‘‘No place like home’’: the facts and figures of homelessness in contemporary texts for young people

‘‘No place like home’’: the facts and figures of homelessness in contemporary texts for young people

Skrevet 20/06/2013.

I august 2012 ble konferansen Nordisk barnelitteratur – et nytt kunstforskningsspørsmål? avholdt i Oslo som et samarbeidsprosjekt mellom de nordiske barnebokinstituttene. Konferansen samlet 60 deltakere fra hele Norden, flest nordmenn, men også mange dansker og noen svensker, i tillegg til deltakere fra USA og flere europeiske land. Konferanse-tittelen, Nordisk barnelitteratur – et nytt kunstforskningsspørsmål? oppfordret deltakerne til å gjennomtenke det barnelitterære forskningsfeltet i lys av så vel globalisering og migrasjon, som den omfattende tekniske utviklingen som har preget de senere årenes medier. Hver av de tre konferansedagene var viet separate deler av denne omfattende problemstillingen.

Les hele forordet til konferansepublikasjonen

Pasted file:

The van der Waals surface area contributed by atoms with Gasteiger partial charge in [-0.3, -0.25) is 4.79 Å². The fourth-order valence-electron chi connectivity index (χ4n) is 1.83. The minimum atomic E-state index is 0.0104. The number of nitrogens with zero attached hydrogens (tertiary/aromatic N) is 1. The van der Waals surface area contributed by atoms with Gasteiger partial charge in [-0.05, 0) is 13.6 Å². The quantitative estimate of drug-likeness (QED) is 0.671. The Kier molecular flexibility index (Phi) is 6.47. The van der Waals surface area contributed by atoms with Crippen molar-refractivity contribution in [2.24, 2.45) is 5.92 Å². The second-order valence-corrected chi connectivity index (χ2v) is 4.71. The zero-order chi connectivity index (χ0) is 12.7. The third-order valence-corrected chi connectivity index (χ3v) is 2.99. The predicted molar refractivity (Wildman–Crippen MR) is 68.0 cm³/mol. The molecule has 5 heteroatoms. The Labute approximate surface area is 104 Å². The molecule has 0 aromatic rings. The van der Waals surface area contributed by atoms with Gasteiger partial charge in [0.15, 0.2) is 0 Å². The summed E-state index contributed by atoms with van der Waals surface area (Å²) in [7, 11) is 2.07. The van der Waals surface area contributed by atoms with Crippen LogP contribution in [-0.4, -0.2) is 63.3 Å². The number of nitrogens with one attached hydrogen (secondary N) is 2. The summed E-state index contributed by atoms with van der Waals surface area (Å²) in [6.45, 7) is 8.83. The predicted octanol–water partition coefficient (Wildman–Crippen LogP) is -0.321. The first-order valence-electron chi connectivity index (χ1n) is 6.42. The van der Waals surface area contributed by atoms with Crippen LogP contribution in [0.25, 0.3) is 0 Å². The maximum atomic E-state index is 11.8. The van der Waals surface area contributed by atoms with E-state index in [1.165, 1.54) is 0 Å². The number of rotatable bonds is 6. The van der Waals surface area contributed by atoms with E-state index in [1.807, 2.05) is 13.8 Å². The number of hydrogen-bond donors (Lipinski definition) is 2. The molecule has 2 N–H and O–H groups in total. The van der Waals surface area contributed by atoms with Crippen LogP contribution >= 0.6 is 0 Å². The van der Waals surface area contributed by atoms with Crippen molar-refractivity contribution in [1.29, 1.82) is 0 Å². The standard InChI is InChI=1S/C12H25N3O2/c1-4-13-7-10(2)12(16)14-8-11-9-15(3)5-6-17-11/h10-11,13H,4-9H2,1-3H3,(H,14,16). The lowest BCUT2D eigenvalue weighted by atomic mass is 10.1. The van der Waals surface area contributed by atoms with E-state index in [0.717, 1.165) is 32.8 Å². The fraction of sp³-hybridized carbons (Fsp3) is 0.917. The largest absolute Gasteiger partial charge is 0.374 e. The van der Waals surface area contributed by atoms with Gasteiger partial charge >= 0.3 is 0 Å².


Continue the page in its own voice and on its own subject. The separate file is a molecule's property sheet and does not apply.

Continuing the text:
‘‘No place like home’’: the facts and figures of homelessness in contemporary texts for young people er den første forskningsartikkelen som er publisert i etterkant av konferansen.

Foto: University of Winnipeg, Canada

Foto: University of Winnipeg, Canada

Mavis Reimer

The University of Winnipeg, Winnipeg, Canada

Abstract

The most common story for children is one in which a central character leaves home in search of an adventure or is pushed out of an originary home, journeys to an unfamiliar place, and, after a series of exciting and/or dangerous experiences, either returns home, or chooses to claim the unfamiliar space as a new home. Whether as historical novel, domestic fiction, or fantasy, this story finds its happy ending in the agreement of the child to be secure (and secured) inside. The turn of the millennium, however, has seen an increasing number of narratives for young readers that challenge the earlier pattern.

Using three Canadian novels for young people (published in 2004, 2006, and 2007) as examples, I demonstrate that, while these narratives may locate themselves within the context of a social-justice pedagogy and are concerned to teach young people the facts of homelessness and to promote thoughtful reflections on the underlying social causes of which homelessness is the symptom, readers are also invited to understand the young characters in the text more abstractly, as figures that represent possible ways of being in the world. Indeed, many of the recent narratives for young people replicate, almost uncannily, the metaphors and rhetorical turns of the theorists of globalization.

Les hele artikkelen i Barnelitterært Forskningstidsskrift

 

Konferansen ble støttet av Nordisk Kulturfond

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